Provenance and Due Diligence
The National Gallery is committed to only acquiring and exhibiting works of art in line with the highest standards of due diligence, which is the thorough assessment of a work of art and its current and past ownership. This helps us to evaluate its authenticity and to identify and appraise any gaps in or concerns about its history of ownership and trade. We also consider cultural sensitivities, ethical and professional practice, and applicable laws and conventions.
As a fundamental part of our mission and as an ethical member of the museum community we also research and publish information about the existing collection. You can access ongoing research into the origins and ownership histories, or provenance, of works of art from our collection. We are in the process of assessing and publishing the collecting histories of all works of art in the collection. This will take time and new information will be added as research progresses.
We are keen to hear from you about our collection, so please share your knowledge. If you have any information email firstname.lastname@example.org.
It is an essential and ongoing part of responsible collection management to continuously review and interrogate the collection. New information about the collection is considered in relation to our policies and procedures, in particular the Due Diligence and Provenance Policy and Provenance decision-making framework. Provenance decision-making at the National Gallery is determined by an evidence-based approach evaluated on the balance of probabilities, anchored in robust legal and ethical decision-making principles and considerations.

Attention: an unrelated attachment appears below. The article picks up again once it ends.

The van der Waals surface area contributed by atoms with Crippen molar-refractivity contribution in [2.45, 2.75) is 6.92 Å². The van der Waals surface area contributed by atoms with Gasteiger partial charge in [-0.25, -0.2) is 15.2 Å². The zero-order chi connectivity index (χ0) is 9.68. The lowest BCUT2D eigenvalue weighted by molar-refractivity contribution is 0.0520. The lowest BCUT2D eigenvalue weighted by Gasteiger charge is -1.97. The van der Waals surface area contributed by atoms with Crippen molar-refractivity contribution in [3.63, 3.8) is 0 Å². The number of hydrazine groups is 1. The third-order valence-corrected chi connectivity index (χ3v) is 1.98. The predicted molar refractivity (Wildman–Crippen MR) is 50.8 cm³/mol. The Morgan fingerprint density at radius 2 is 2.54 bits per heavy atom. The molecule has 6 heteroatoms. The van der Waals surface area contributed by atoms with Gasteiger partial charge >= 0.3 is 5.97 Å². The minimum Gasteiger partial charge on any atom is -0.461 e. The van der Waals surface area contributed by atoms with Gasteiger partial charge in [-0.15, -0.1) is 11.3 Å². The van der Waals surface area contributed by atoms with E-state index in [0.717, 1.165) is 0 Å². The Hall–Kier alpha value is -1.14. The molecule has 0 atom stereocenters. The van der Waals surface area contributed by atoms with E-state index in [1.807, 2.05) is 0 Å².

For more detailed information on policies relating to acquiring and exhibiting works of art at the National Gallery of Australia, see:
Australian and International Conventions and Best Practice
The National Gallery adheres to the principles of the 1970 UNESCO Convention on the Means of Prohibiting and Preventing the Illicit Import, Export and Transfer of Ownership of Cultural Property. The obligations and principles under this treaty are reflected in the international and Australian codes of museum ethics that the National Gallery subscribes to. The National Gallery is also subject to Australian legislation including the Protection of Movable Cultural Heritage Act 1986. In 2014 the Ministry for the Arts released the Australian Best Practice Guide to Collecting Cultural Material. The guide outlines the legal obligations and ethical standards to which Australia’s public collecting institutions should adhere when acquiring and borrowing cultural material. The National Gallery is committed to ensuring the guidelines are followed.